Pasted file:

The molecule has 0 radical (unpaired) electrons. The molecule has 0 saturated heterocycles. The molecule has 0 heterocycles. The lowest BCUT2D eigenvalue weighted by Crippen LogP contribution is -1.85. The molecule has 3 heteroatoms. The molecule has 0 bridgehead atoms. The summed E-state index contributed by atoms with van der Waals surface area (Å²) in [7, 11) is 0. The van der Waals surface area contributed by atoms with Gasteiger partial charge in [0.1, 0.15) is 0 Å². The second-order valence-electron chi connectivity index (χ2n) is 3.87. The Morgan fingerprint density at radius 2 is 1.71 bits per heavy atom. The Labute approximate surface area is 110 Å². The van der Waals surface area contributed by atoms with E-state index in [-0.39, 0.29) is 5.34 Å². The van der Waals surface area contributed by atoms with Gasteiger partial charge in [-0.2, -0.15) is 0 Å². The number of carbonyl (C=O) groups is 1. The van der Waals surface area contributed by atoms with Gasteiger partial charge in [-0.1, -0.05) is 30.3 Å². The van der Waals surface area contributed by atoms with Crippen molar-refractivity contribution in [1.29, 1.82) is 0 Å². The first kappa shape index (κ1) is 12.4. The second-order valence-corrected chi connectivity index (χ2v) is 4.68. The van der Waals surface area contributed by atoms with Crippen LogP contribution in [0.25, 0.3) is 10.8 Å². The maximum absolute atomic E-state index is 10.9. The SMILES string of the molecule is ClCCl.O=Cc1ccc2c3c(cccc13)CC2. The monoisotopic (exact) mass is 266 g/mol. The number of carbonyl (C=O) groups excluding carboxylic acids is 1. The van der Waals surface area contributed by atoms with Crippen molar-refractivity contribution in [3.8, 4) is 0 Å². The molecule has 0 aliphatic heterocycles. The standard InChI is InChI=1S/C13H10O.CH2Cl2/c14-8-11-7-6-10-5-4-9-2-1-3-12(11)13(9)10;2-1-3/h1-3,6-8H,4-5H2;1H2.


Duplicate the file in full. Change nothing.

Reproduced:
The molecule has 0 radical (unpaired) electrons. The molecule has 0 saturated heterocycles. The molecule has 0 heterocycles. The lowest BCUT2D eigenvalue weighted by Crippen LogP contribution is -1.85. The molecule has 3 heteroatoms. The molecule has 0 bridgehead atoms. The summed E-state index contributed by atoms with van der Waals surface area (Å²) in [7, 11) is 0. The van der Waals surface area contributed by atoms with Gasteiger partial charge in [0.1, 0.15) is 0 Å². The second-order valence-electron chi connectivity index (χ2n) is 3.87. The Morgan fingerprint density at radius 2 is 1.71 bits per heavy atom. The Labute approximate surface area is 110 Å². The van der Waals surface area contributed by atoms with E-state index in [-0.39, 0.29) is 5.34 Å². The van der Waals surface area contributed by atoms with Gasteiger partial charge in [-0.2, -0.15) is 0 Å². The number of carbonyl (C=O) groups is 1. The van der Waals surface area contributed by atoms with Gasteiger partial charge in [-0.1, -0.05) is 30.3 Å². The van der Waals surface area contributed by atoms with Crippen molar-refractivity contribution in [1.29, 1.82) is 0 Å². The first kappa shape index (κ1) is 12.4. The second-order valence-corrected chi connectivity index (χ2v) is 4.68. The van der Waals surface area contributed by atoms with Crippen LogP contribution in [0.25, 0.3) is 10.8 Å². The maximum absolute atomic E-state index is 10.9. The SMILES string of the molecule is ClCCl.O=Cc1ccc2c3c(cccc13)CC2. The monoisotopic (exact) mass is 266 g/mol. The number of carbonyl (C=O) groups excluding carboxylic acids is 1. The van der Waals surface area contributed by atoms with Crippen molar-refractivity contribution in [3.8, 4) is 0 Å². The molecule has 0 aliphatic heterocycles. The standard InChI is InChI=1S/C13H10O.CH2Cl2/c14-8-11-7-6-10-5-4-9-2-1-3-12(11)13(9)10;2-1-3/h1-3,6-8H,4-5H2;1H2.